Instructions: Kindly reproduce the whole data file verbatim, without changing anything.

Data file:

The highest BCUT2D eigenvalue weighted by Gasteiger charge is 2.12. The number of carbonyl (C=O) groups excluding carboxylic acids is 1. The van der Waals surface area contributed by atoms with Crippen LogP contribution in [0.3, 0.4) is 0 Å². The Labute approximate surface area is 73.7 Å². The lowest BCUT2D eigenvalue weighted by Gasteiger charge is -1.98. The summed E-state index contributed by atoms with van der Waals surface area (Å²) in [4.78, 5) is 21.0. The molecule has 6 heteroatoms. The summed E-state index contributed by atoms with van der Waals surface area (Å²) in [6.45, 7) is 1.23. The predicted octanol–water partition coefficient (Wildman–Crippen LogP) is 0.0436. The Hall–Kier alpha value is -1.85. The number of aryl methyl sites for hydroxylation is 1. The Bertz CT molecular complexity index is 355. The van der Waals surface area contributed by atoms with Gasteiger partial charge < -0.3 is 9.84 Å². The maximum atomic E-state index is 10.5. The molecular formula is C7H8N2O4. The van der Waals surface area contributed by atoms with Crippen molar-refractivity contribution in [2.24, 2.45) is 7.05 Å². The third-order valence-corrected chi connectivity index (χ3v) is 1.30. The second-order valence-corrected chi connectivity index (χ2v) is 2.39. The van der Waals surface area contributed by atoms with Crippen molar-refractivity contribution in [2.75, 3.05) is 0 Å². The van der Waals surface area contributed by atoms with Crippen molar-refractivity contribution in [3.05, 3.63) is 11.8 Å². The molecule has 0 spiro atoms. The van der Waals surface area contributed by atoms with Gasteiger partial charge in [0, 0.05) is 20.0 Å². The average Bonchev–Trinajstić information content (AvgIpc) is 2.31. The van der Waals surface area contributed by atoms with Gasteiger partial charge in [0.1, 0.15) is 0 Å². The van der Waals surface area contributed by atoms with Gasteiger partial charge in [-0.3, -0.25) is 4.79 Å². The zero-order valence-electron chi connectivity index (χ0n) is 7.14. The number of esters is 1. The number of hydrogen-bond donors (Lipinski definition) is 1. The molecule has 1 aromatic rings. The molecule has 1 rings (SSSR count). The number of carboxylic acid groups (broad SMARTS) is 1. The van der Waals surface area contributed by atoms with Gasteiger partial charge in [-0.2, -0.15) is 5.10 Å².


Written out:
The highest BCUT2D eigenvalue weighted by Gasteiger charge is 2.12. The number of carbonyl (C=O) groups excluding carboxylic acids is 1. The van der Waals surface area contributed by atoms with Crippen LogP contribution in [0.3, 0.4) is 0 Å². The Labute approximate surface area is 73.7 Å². The lowest BCUT2D eigenvalue weighted by Gasteiger charge is -1.98. The summed E-state index contributed by atoms with van der Waals surface area (Å²) in [4.78, 5) is 21.0. The molecule has 6 heteroatoms. The summed E-state index contributed by atoms with van der Waals surface area (Å²) in [6.45, 7) is 1.23. The predicted octanol–water partition coefficient (Wildman–Crippen LogP) is 0.0436. The Hall–Kier alpha value is -1.85. The number of aryl methyl sites for hydroxylation is 1. The Bertz CT molecular complexity index is 355. The van der Waals surface area contributed by atoms with Gasteiger partial charge < -0.3 is 9.84 Å². The maximum atomic E-state index is 10.5. The molecular formula is C7H8N2O4. The van der Waals surface area contributed by atoms with Crippen molar-refractivity contribution in [2.24, 2.45) is 7.05 Å². The third-order valence-corrected chi connectivity index (χ3v) is 1.30. The second-order valence-corrected chi connectivity index (χ2v) is 2.39. The van der Waals surface area contributed by atoms with Crippen molar-refractivity contribution in [2.75, 3.05) is 0 Å². The van der Waals surface area contributed by atoms with Crippen molar-refractivity contribution in [3.05, 3.63) is 11.8 Å². The molecule has 0 spiro atoms. The van der Waals surface area contributed by atoms with Gasteiger partial charge in [0, 0.05) is 20.0 Å². The average Bonchev–Trinajstić information content (AvgIpc) is 2.31. The van der Waals surface area contributed by atoms with Gasteiger partial charge in [0.1, 0.15) is 0 Å². The van der Waals surface area contributed by atoms with Gasteiger partial charge in [-0.3, -0.25) is 4.79 Å². The zero-order valence-electron chi connectivity index (χ0n) is 7.14. The number of esters is 1. The number of hydrogen-bond donors (Lipinski definition) is 1. The molecule has 1 aromatic rings. The molecule has 1 rings (SSSR count). The number of carboxylic acid groups (broad SMARTS) is 1. The van der Waals surface area contributed by atoms with Gasteiger partial charge in [-0.2, -0.15) is 5.10 Å².